Author Topic: Out of turn action: under what conditions does skipped player lose right to act?  (Read 3912 times)

MikeB

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At the 2009 Summit, the membership clearly re-ratified TDA rule 29. And it was clarified from the floor that when out-of-turn action is rightfully backed up to a skipped player, if that player changes the action then the out-of-turn actors are released from their declarations. But as of yet, neither the TDA or the WSOP have adopted formal language limiting the number of players that can act out of turn before the skipped player no longer has the option to change the action.

This topic is the subject of a recent forum thread here: http://www.pokertda.com/forum/index.php?topic=145.0

Numerous questions are involved including: 1) Does the TDA want to adopt a formal limit to the number of out-of-turn players before the skipped player (SP) can no longer change the action when it's backed up to him? 2) If yes, then what are the SP's options when action is backed up to him? 3) What are the SPs options when the action is corrected, then precedes around the table and comes fully back to him on his right? Can he raise then or is he still under some limitation(s)? 3) What happens in a board game if the next board card is dealt before this SP has acted? Under what conditions is his hand dead and alternatively, when is the card ruled premature and taken down?

The link above has substantial discussion on the topic.
« Last Edit: May 15, 2010, 02:00:27 PM by MikeB »

chet

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There are several places in the TDA Rules and Robert's Rules of Poker that place a significant amount of responsibility for ensuring the integrity of the game on the players at a table.  I am of the opinion that players are not held accountable all too often.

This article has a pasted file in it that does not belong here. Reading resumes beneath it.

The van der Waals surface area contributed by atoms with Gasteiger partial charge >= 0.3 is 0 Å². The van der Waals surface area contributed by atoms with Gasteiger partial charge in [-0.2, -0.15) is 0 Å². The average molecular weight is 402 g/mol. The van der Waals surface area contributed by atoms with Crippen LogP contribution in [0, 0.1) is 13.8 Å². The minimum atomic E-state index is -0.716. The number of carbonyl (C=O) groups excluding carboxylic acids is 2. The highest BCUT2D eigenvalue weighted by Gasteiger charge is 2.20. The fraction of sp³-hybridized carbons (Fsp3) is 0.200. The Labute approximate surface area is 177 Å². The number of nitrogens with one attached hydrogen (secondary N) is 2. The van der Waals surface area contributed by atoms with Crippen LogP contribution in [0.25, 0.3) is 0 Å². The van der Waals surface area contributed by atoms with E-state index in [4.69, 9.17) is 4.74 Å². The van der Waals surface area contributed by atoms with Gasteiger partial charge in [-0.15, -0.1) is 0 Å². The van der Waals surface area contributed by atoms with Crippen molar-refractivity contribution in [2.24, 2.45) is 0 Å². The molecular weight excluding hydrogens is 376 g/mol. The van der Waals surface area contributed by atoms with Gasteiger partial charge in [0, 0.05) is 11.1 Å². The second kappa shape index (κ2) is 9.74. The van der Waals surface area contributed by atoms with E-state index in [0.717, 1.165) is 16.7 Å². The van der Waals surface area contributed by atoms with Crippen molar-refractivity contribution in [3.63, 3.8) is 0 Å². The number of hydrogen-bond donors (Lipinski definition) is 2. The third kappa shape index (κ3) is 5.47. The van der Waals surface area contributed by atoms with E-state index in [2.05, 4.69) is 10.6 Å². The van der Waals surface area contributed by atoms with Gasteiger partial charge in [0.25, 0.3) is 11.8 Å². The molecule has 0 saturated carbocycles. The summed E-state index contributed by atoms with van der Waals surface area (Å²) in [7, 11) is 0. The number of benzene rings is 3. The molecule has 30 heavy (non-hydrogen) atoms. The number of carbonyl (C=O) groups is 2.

So, my initial thought is that (unless there are significant extenuating circumstances) if a skipped player doesn't bring the error to the attention of the dealer or TD as soon as the 1st player has acted out of turn, he has lost the right to change the action.  He can only fold or call, he cannot re-raise during that betting round. 

I realize this is pretty harsh and there may be very good reasons this is not workable or "fair", but I think it time for the players to be held accountable. 

In fact, unless the skipped player is 'hiding his hole cards", or they are not visible to the later players acting out of turn, I would be inclined to issue a warning to the entire table, with round penalties for any later instances to the players who have acted out of turn.

Lets see what some others have to say, thanks for bringing this up Mike, good subject.

Stuart Murray

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Excellent item,

I agree with Chet, Players culpability is not measured enough.  I would like to see 1 player acting but there are situations where that was not the SP's fault, so in fairness 2 players acting after the SP would be reason enough I believe to restrict their available actions.

I like Jan's stance that if it is backed up and the player calls, then another aggressive act occurs the SP's is then released.

With the move away from killing hands at the table, I do not feel that killing the SP's hand if the next board card is dealt is in keeping with the TDA objectives, IMO it should be treated as an premature board card and the SP should be given TDA penalties instead.

Regards
Stuart
Stuart Murray
The Nuts Poker League
South Scotland &
National Tournament Director

Nick C

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quote author=Nick C link=topic=145.msg907#msg907 date=1273170152]
I want to pass this along to everyone. I have found that the rules used in Las Vegas back in the early 80's (the Las vegas Hilton Rule Book) set the standards for RRoP and any other rules that followed. I will submit this portion exactly as written (only a small portion).